Allergies and Allergy Treatments


Aerius (Clarinex in the USA) Manages Allergy Symptoms – click for more info

Allergies are a disorder of the immune system and affect nearly 20% of North Americans. Allergic reactions occur to environmental substances (referred to as allergens), which are normally harmless. These reactions tend to develop and occur rapidly upon exposure to the allergen.

What Causes Allergies?

Allergies are a form of hypersensitivity, which are characterized by excessive activation of proteins known as IgE antibodies. IgE antibodies are designed to protect your body from unwanted invaders that could result in sickness or infections. In an allergic situation, your immune system identifies harmless allergens as something that is harmful, even though it isn’t. This triggers the release of histamines and other substances that cause allergy symptoms.

Almost anything can trigger an allergic reaction, which involves a complex set of reactions:
1. The body’s immune system has a patrol of white blood cells, which produce antibodies. The job of the antibodies is to detect and destroy substances that cause disease and sickness.
2. In allergic reactions, the antibody involved is called immunoglobulin E, or IgE. The white blood cells produce an antibody specific to that antigen (allergen). This is called “sensitization.”
3. This antibody promotes production and release of chemicals and hormones called “mediators.” Histamine is one well-known mediator.
4. Mediators have effects on local tissue and organs in addition to activating more white blood cell defenders. It is these effects that cause the symptoms of the reaction.
5. If the release of the mediators is sudden or extensive, the allergic reaction may also be sudden and severe.
6. Allergic reactions tend to be unique to the individual. For example, your body may have learned to be allergic to poison ivy from repeated exposure.
7. Most people are aware of their particular allergy triggers and reactions.

Common allergens include certain foods, vaccines and medications, latex rubber, aspirin, shellfish, dust, pollen, mold, animal dander, and poison ivy are famous allergens. Insect stings from bees and wasps, certain medicines such as penicillin and some foods such as peanuts are known for causing dramatic reactions that can be serious and involve the whole body.  Minor injuries, hot or cold temperatures, exercise, or even emotions may be triggers. Allergies can play a major role in conditions such as asthma. In some people, severe allergies to environmental or dietary allergens or to medication may result in life-threatening anaphylactic reactions and potentially death.
Allergies and the tendency to have allergic reactions run in some families. You may have allergies even if they do not run in your family. Individuals who have one allergic trigger tend to have other triggers as well.

Allergy Symptoms

Allergies can cause symptoms that result in an inflammatory response, involving your skin, sinuses and airways. In most cases symptoms are minor but irritating. However, in some situations, the allergic response can be severe, triggering life-threatening reactions known as anaphylaxis ( a reaction that involves difficulty breathing and a drop in blood pressure – it can lead to death in severe cases).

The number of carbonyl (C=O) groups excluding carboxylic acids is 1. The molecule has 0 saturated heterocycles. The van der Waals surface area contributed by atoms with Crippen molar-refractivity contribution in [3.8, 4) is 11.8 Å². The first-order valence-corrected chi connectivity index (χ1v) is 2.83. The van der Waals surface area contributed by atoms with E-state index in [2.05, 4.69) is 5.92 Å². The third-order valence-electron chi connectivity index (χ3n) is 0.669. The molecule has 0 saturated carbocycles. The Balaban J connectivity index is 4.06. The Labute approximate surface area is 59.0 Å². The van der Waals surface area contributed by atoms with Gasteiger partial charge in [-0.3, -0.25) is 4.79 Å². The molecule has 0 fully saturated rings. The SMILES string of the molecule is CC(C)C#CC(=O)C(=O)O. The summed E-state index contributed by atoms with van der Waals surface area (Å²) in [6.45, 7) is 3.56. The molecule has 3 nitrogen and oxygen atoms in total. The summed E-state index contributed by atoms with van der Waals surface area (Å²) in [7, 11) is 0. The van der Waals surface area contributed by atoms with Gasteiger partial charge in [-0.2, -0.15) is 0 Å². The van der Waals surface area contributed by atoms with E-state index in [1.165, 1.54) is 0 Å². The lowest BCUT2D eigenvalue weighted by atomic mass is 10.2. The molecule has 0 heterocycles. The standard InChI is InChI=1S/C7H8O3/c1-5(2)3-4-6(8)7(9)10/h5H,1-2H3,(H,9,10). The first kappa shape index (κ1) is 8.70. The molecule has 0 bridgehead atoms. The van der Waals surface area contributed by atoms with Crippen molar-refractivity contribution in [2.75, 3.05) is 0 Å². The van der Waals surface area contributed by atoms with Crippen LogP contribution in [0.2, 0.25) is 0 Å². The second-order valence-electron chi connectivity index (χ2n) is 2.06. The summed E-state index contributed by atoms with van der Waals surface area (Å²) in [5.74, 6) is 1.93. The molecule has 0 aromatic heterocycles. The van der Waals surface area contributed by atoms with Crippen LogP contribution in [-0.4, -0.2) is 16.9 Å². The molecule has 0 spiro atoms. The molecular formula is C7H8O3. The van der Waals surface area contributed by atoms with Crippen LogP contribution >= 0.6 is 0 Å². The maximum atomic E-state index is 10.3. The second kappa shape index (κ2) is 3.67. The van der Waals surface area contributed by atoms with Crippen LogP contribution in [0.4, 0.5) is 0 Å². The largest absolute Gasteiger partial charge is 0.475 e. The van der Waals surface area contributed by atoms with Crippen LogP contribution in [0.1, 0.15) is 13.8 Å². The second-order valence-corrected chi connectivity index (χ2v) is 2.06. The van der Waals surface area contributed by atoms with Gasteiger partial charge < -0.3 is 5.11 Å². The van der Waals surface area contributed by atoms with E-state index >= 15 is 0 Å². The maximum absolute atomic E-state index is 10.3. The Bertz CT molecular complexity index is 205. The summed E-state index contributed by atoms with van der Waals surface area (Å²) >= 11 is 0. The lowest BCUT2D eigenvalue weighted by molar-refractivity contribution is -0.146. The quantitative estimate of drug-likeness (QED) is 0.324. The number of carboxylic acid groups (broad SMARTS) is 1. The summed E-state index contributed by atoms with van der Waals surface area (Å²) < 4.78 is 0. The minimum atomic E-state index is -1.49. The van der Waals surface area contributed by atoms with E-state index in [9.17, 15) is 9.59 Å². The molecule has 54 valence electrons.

Here are some of the more common symptoms associated with allergies:
1. Hay fever (allergic rhinitis):
• Congestion
• Itchy, runny nose
• Itchy, watery or swollen eyes (conjunctivitis)

2. Atopic dermatitis (also called eczema):
• Itchy skin
• Red skin
• Flaking or peeling skin

3. Food allergies:
• Tingling mouth
• Swelling of the lips, tongue, face or throat
• Hives
• Anaphylaxis

4. Insect stings:
• Swelling (edema) at the sting site
• Itching or hives all over your body
• Cough, chest tightness, wheezing or shortness of breath
• Anaphylaxis

5. Drug allergies:
• Hives
• Itchy skin
• Rash
• Facial swelling
• Wheezing
• Anaphylaxis

6. Anaphylaxis. This severe reaction can be triggered by allergies to foods and insect stings, leading to a life-threatening medical emergency, that can cause you to go into shock. Signs and symptoms include:
• Loss of consciousness
• Lightheadedness
• Severe shortness of breath
• A rapid, weak pulse
• Skin rash
• Nausea and vomiting
• Swelling airways, which can block breathing

Types of Allergies 

Allergic reactions include:
1. Asthma
2. Lung conditions that affect breathing, such as chronic obstructive pulmonary disease (COPD)
3. Nasal polyps
4. Frequent infections of the nasal sinuses, ears, or respiratory tract
5. Sensitive skin
6. Eczema
7. Hay fever is a  mild allergy that is highly prevalent in the human population and which can cause symptoms such as allergic conjunctivitis, itchiness, and runny nose.

Allergy Tests
There are a range of tests available to diagnose allergic conditions. These include testing the skin for responses to known allergens or analyzing the blood for the presence and levels of allergen-specific IgE.

Allergy Treatments

Allergies can’t be cured, but a number of treatments are available to help manage the symptoms. Treatments for allergies include avoidance of the allergen, the use of antihistamines, steroids or other oral medications, immunotherapy to desensitize the response to allergen, and targeted therapy.

Popular antihistamine brands including Allegra, Clarinex (Aerius) are available without a prescription and can help to relieve symptoms of allergies – hayfever in particular – without the drowsiness associated with some of the older medicines.